The world's financial leaders are unlikely to endorse free trade and reject protectionism in their communique on Saturday because they have been unable to find a wording that would suit a more protectionist United States, G20 officials said.
This would break with a decade-old tradition among the finance ministers and central bankers of the world's 20 top economies (G20), who over the years have repeatedly rejected protectionism and endorsed free trade.
But the new administration in the United States is considering trade measures to curb imports with a border tax and would not agree to repeat the formulations used by previous G20 communiques, clashing with China and Europe, the officials said.
"Unless there is a last minute miracle, there is no agreement on trade," one official, who declined to be named, told Reuters.
"This is not a good outcome of the meeting," a G20 delegate quoted Bundesbank President Jens Weidmann as saying.
In a partial face-saving move, the communique may contain a reference to the importance of trade for the economy.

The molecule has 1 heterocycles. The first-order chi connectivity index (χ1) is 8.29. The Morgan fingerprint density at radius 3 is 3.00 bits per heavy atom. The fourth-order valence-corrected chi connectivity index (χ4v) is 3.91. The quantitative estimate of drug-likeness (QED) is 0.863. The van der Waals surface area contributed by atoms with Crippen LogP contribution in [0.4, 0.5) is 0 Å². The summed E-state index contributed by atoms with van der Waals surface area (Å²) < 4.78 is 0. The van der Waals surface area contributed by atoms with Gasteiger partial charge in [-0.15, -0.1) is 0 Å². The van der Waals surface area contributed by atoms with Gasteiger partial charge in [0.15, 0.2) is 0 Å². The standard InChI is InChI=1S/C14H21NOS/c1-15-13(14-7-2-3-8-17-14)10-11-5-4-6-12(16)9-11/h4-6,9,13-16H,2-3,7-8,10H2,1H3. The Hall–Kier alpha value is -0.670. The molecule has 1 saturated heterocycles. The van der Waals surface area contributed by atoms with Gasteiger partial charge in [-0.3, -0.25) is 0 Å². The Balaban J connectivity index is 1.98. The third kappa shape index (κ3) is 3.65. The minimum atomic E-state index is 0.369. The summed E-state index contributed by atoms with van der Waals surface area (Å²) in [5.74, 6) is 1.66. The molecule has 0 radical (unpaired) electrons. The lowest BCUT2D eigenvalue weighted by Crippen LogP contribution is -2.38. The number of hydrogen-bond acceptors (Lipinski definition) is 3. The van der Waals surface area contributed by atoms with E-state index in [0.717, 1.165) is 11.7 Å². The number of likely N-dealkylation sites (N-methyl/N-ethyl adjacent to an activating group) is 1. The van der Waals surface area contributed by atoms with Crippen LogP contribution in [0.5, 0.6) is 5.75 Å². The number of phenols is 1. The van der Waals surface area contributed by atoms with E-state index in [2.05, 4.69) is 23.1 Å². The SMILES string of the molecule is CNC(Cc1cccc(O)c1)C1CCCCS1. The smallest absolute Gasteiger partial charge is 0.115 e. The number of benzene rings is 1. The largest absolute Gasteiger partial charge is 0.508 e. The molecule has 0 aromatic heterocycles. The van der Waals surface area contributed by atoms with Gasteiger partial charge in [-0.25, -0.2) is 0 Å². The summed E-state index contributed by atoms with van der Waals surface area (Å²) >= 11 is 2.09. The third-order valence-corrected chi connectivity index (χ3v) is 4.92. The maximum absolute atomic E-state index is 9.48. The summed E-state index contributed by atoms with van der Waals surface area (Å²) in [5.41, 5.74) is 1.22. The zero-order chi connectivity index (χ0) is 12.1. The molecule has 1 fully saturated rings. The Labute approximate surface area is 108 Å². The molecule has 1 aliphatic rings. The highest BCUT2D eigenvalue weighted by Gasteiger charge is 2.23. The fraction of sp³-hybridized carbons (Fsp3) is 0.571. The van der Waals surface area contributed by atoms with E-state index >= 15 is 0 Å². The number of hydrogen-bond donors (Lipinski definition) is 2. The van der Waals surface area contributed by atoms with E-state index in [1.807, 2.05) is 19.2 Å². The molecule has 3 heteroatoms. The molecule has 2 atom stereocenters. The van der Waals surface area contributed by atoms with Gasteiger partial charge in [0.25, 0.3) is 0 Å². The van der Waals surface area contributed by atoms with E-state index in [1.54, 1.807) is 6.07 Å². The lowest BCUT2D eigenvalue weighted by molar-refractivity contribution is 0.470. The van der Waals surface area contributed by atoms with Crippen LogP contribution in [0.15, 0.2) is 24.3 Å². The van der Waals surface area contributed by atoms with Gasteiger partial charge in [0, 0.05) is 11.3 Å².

Reuters also points out another potential win for Trump as the communique will also drop a reference, used by the G20 last year, on the readiness to finance climate change as agreed in Paris in 2015 because of opposition from the United States and Saudi Arabia.
Trump has called global warming a "hoax" concocted by China to hurt U.S. industry and vowed to scrap the Paris climate accord aimed at curbing greenhouse gas emissions.
Trump's administration on Thursday proposed a 31 percent cut to the Environmental Protection Agency's budget as the White House seeks to eliminate climate change programs and trim initiatives to protect air and water quality.
Asked about climate change funding, Mick Mulvaney, Trump's budget director, said on Thursday, "We consider that to be a waste of money."
The G20 do agree, however, to show continuity in their foreign exchange policies, using phrases from the past on foreign exchange markets.
As we noted earlier, needless to say, such an acrimonous end to the weekend's summit would likely result in a surge in FX volatility when markets open for trading late on Sunday, reflecting the new state of global trade flux, in which the future of the US Dollar is completely unknown, and reflecting the emerging chaos over the future parameters of trade.